Sunday, June 26, 2011

Glass & Concrete Candle - Small

The Glass & Concrete Candle seemed like a good choice for an existing design that I could simplify for sale on Etsy. (It can be purchased here.) I'd noticed that although the height of the candle looked cool, that the capillary action that fuels the flame wouldn't work once the oil level was more than a few inches below it, so I bought some glass vases that were shallow.
The image to the right is of the nearly completed foam object, ready to have its mold taken.  I usually build a foam mold of what I want to cast.  Because of its complexity, this time I did the reverse, creating the positive object first.

This is the completed object in a box ready to be filled halfway with molding rubber as shown in the picture below.

After the rubber material has cured, the two pieces to either side of the model are removed. They serve to create holes in the first half of the mold that the second half will "key" into to insure proper alignment during future castings.

The two part block mold had a couple of air bubbles in it that needed to be filled in. The foam pieces inserted into the mold allowed me to fill in those bubbles.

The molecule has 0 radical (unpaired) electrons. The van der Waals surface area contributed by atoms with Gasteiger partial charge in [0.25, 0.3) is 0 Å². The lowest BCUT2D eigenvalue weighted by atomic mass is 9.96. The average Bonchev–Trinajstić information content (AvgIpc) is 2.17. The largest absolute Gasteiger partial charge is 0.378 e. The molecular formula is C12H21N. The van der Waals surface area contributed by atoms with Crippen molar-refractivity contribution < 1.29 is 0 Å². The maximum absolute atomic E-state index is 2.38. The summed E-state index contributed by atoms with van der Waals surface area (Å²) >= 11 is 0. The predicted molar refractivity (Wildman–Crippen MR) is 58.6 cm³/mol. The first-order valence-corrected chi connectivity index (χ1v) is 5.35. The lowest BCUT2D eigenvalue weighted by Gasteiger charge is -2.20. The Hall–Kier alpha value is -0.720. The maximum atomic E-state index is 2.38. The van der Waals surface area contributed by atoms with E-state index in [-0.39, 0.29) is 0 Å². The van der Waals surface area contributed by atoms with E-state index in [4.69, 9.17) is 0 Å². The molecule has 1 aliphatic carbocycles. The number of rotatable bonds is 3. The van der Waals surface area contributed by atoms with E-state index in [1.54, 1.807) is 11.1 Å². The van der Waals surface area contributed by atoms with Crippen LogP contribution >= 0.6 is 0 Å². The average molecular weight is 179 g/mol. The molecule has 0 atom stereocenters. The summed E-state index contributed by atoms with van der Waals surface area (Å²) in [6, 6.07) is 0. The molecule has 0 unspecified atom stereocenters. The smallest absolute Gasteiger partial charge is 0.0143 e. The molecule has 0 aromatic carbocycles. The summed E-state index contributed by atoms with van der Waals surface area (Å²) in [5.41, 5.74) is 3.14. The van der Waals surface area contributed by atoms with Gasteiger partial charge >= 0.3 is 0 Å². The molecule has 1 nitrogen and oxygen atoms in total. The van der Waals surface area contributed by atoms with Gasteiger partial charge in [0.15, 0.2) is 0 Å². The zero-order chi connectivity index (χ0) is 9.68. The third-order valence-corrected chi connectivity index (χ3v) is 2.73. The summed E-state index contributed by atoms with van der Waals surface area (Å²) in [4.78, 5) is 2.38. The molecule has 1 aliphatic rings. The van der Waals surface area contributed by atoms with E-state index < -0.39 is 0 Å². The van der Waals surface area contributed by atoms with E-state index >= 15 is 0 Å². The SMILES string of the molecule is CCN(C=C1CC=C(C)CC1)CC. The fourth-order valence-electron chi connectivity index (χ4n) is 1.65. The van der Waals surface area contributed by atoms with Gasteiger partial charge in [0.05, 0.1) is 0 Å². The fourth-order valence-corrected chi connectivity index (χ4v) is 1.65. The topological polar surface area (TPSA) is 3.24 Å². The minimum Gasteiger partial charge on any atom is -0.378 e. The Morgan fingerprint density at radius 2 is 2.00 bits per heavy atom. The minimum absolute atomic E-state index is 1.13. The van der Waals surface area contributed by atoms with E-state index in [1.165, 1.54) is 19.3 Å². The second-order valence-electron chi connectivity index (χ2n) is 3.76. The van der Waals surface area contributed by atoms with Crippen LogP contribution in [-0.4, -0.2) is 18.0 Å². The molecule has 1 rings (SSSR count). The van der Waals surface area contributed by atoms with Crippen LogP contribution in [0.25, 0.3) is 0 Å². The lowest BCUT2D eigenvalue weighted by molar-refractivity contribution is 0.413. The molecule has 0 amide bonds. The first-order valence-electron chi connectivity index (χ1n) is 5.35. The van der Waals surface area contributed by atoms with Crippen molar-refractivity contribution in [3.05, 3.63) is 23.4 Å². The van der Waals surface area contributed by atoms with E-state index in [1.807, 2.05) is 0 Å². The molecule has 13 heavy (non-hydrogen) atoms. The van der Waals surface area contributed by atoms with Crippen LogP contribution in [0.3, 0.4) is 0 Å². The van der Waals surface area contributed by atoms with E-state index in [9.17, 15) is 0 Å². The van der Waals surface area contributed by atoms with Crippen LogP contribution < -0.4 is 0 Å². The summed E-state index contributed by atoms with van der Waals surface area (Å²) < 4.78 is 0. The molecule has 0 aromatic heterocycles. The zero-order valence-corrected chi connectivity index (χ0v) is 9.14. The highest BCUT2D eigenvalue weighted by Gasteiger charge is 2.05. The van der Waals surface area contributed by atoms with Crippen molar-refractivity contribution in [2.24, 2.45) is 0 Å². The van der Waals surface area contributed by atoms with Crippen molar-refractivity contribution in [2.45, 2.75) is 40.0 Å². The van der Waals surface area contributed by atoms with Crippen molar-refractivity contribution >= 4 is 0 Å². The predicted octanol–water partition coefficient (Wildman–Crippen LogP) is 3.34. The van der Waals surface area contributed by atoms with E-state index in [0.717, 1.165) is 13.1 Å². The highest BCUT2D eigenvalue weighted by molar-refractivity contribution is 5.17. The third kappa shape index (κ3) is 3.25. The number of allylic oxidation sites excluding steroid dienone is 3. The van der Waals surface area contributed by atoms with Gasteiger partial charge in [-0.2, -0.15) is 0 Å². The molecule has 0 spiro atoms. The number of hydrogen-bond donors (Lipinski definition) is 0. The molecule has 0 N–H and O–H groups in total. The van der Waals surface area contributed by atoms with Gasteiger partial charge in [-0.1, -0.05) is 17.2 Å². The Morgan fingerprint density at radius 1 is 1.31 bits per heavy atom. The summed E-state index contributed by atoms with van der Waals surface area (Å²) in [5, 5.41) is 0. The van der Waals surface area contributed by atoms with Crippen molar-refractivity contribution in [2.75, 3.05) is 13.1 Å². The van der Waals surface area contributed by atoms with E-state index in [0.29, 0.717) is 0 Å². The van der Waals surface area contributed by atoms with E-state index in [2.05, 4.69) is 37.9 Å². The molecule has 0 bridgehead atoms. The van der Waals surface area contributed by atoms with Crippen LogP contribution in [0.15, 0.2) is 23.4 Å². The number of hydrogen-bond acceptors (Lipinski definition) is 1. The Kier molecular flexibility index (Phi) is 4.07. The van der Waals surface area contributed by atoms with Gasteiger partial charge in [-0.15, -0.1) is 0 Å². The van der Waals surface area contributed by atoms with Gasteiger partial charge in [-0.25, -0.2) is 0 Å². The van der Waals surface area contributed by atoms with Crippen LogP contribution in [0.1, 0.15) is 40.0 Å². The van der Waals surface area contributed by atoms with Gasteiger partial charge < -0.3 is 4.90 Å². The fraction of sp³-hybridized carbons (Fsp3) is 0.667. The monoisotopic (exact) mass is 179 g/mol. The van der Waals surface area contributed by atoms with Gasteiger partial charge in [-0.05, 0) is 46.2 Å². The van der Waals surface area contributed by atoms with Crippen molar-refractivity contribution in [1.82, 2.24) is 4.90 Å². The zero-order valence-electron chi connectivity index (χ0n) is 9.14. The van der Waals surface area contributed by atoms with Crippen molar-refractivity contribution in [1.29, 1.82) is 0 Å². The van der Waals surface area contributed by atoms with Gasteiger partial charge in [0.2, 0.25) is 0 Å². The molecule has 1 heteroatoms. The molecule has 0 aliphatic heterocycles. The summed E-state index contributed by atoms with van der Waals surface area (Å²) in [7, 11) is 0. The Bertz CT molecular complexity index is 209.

This is the finished cast, made from quick-setting concrete. I did this one just as a quick test to see how it would form against the mold and if air bubbles would be an issue. The wick hole has yet to be drilled in the cast.
Here are some additional shots of the finished piece.

Sunday, June 12, 2011

You Can Hold On - Test Proof

This piece, based on a picture taken by the Russian photographer Evgeny Brook, used with his permission, was fun to create because unlike the earlier cuttings of full bodied men and women, up close the subject of this cutting becomes completely un-identifiable.

This piece was donated to a silent auction held to benefit The Trevor Project.  Bidder #161, thank you.

To the right is the off-axis shot illustrating the thickness of the layers..

Below is a close up straight-on view.

Sunday, June 5, 2011

Two Students - Sample Paper Cutting

This photograph was taken by me on a cross-country road trip in 1995.

There was much debate over whether too much of the art of this photograph was being borrowed from the subject of it.

In the end I think that the original photograph conveys exactly what I want it to.

This piece is a sample, measuring only 8"x10".  Although it matches the colors of all of my previous blue cuttings, it differs in one crucial aspect - the layers are made of single sheets of paper, not mat boards.  This was done as a test of the single-sheet technique, and also because the image is substantially complex enough to be nearly impossible to cut of the thicker mats.

I do plan to execute the image at 30"x40".

Below is the off-axis photo, showing how the layers of individual color are much thinner.